Hyde said he wanted to keep it private and would speak with Davis later. He also expressed remorse that it happened in view of the public, including media, and downplayed the impact it would have on his relationship with Davis and the season.
Davis apparently left the ballpark and wasn’t available after the game.
A MASN camera caught Davis trying to chase after Hyde following an exchange of words. Hyde kept walking down the tunnel as hitting coach Don Long and outfielder Mark Trumbo, who’s on the injured list, pulled him away and restored order.
Jace Peterson pinch-hit for Davis, who struck out in his first at-bat.
“We haven’t talked about it since,” Hyde said. “It was just a disagreement that we had in the dugout. What was said and what we talked about, I’m not going to get into. We’re going to keep it in-house. It’s private. It’s just something that happens sometimes. Frustration boils over a little bit when we’re not playing our best baseball the last couple games.
“Unfortunately I’m embarrassed that it was caught on camera and people had to see it, but sometimes those things happen.”
Whether Hyde reacted to something Davis did in the field - flipping the ball with his glove for an out or being slow to chase a foul ball near the screen - or said in the dugout that led to a response, which ignited the first baseman, remained a mystery tonight.
The decision to pinch-hit for Davis was made following the altercation.
“I took him out of the game. We had words and I took him out of the game,” Hyde said.
“Me and Chris have a good relationship. And these things happen in competitive environments. It was something that will pass and we’ll get through it, but it was just unfortunate it happened in the dugout.
“We were saying words back and forth to each other and it got a little bit heated. That’s kind of the extent of it. It is what it is. I don’t think it’s common. It happens on occasion. And unfortunately it was caught on camera. It was just a frustration issue and we’ll move past it and hopefully be closer for it.”
Trumbo couldn’t offer much clarity because he didn’t hear the initial exchange. He just got in the middle as it heated.
“There was a little bit of a disagreement,” Trumbo said. “I think this game was particularly tough and almost nothing went our way, so I think everybody was pretty frustrated and those things tend to happen. Hopefully they don’t happen in front of everybody. In this case it kind of did. Not ideal, but not that big of a deal.”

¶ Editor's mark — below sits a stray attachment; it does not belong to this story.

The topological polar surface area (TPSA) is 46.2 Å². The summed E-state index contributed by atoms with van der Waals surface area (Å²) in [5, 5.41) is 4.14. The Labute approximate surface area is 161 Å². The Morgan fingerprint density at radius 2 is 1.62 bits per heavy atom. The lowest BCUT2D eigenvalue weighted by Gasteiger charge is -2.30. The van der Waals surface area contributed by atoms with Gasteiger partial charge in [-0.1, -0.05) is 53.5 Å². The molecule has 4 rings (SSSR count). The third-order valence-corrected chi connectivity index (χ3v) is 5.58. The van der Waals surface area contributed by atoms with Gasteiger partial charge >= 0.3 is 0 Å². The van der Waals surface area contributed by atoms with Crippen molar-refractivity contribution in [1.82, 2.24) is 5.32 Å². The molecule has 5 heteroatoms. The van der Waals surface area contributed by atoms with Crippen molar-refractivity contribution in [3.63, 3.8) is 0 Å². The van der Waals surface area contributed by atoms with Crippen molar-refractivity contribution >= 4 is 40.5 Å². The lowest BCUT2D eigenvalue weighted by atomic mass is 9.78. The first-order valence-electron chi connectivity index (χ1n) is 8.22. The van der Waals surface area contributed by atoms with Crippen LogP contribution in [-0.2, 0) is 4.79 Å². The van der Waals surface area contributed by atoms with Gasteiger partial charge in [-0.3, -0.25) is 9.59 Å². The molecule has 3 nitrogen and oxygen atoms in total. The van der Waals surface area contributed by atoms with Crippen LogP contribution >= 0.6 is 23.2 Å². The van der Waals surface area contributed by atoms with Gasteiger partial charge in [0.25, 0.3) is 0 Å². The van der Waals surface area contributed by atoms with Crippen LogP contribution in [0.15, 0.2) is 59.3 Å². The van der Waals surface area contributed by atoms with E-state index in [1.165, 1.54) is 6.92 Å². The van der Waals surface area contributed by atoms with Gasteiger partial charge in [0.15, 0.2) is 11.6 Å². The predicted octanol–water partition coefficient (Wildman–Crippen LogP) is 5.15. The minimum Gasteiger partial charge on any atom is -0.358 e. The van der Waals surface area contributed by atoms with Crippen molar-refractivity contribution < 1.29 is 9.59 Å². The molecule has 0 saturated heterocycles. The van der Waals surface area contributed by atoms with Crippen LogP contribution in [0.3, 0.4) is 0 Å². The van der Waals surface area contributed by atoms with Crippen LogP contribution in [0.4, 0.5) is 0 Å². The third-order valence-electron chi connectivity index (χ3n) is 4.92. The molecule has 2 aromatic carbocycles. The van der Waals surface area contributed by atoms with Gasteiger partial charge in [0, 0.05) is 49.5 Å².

Asked whether he was confident that the incident would blow over, Trumbo replied, “Yeah. I mean, this stuff happens. It rarely gets talked about because you don’t see it all the time. Tensions are always high in the big leagues and tonight just a little bit too much I think.
“I wasn’t there for all of it. I kind of came in right when it made its way to me and I just tried to do what I can to make sure everyone kind of tries to cool down a little bit.”
Trumbo couldn’t speak to what set off Davis. If it was a product of another frustrating season or something that happened in the moment.
“You know, I can’t speculate,” he said. “I’m sure there’s a number of things going on, but all I know is he was pretty ticked at the time, but he seemed better a few minutes after.
“I didn’t ask him about anything. He seemed like he had calmed down a little bit, so that was really all anybody was looking for.
“I’m sure with tensions that high it’s bound to kind of look like it was pretty aggressive, but it’s just a disagreement.”
The Yankees hit five home runs and completed their sweep before an announced crowd of 16,299 at Camden Yards.
The Orioles fell to 38-76 overall and 17-41 at home. The Yankees have won 15 games in a row at Camden Yards and are 13-2 against the Orioles this season.
What happened between Hyde and Davis grabbed most of the attention.
“I don’t want to go into that,” Hyde said when pressed for more details, including who instigated it. “I’m going to keep what happened between us in the dugout.”